As Yangming Shi ’20, a Ph.D. student in construction science, navigates the underground subway in this virtual world, the crackling sound of fire surrounds him. Smoke impairs his vision. Walking in one direction initiates a massive explosion, while a burst pipe sends water flying in a different corner. The environment is chaotic.
Shi is immersed in a firefighter’s world—one in which the ability to navigate through complex structures like subway stations, airports or hospitals can mean life or death. Hazardous conditions often induce cognitive overload, impeding first responders’ critical sense of direction.
To help firefighters better orient themselves in stressful situations, Texas A&M assistant professor of construction science Jing “Eric” Du is collaborating with research partners at Northeastern University on a wayfinding project funded through the National Science Foundation. As firefighters from College Station and Boston navigate virtual emergency scenarios, Du’s team measures their pulse, brain activity, and eye and body movements. At the end of each simulation, the data is exported to pinpoint when cognitive overload occurs.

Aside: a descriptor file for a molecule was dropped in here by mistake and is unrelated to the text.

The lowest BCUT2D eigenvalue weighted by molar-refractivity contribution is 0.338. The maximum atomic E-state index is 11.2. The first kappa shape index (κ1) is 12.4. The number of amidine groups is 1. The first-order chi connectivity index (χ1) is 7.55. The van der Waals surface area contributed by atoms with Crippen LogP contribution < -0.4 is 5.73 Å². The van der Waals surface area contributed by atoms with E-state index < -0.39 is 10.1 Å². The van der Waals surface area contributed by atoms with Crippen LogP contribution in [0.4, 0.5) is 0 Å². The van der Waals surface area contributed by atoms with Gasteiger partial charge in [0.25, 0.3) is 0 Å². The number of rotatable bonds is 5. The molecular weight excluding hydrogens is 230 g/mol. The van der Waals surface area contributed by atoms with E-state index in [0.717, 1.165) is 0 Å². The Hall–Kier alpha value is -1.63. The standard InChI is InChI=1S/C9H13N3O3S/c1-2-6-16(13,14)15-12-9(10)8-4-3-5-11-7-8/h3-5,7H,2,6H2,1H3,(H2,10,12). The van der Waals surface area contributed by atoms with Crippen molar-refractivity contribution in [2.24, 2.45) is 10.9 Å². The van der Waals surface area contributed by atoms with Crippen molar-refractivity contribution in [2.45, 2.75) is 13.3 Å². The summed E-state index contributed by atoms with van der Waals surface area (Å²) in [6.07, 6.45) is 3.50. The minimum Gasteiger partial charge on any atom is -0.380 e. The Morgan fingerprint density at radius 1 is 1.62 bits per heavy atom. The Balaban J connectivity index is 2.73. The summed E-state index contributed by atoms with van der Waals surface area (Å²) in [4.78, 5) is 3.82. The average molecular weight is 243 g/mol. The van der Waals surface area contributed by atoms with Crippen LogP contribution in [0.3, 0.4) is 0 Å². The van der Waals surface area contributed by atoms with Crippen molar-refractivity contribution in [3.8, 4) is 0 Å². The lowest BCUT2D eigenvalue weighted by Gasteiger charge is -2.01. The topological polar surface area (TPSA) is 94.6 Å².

“In the uniquely perilous world of firefighting, familiarity is difficult to acquire without exposure to real hazards,” said Du. “In our simulations, firefighters can safely train to become better equipped to do their jobs. The goal is to reduce firefighter injuries and fatalities and improve their mental health over the long term.”
After completing his research, Du will release his findings through an open-source information system with an online course for firefighters to improve their cognitive load limits and wayfinding capabilities.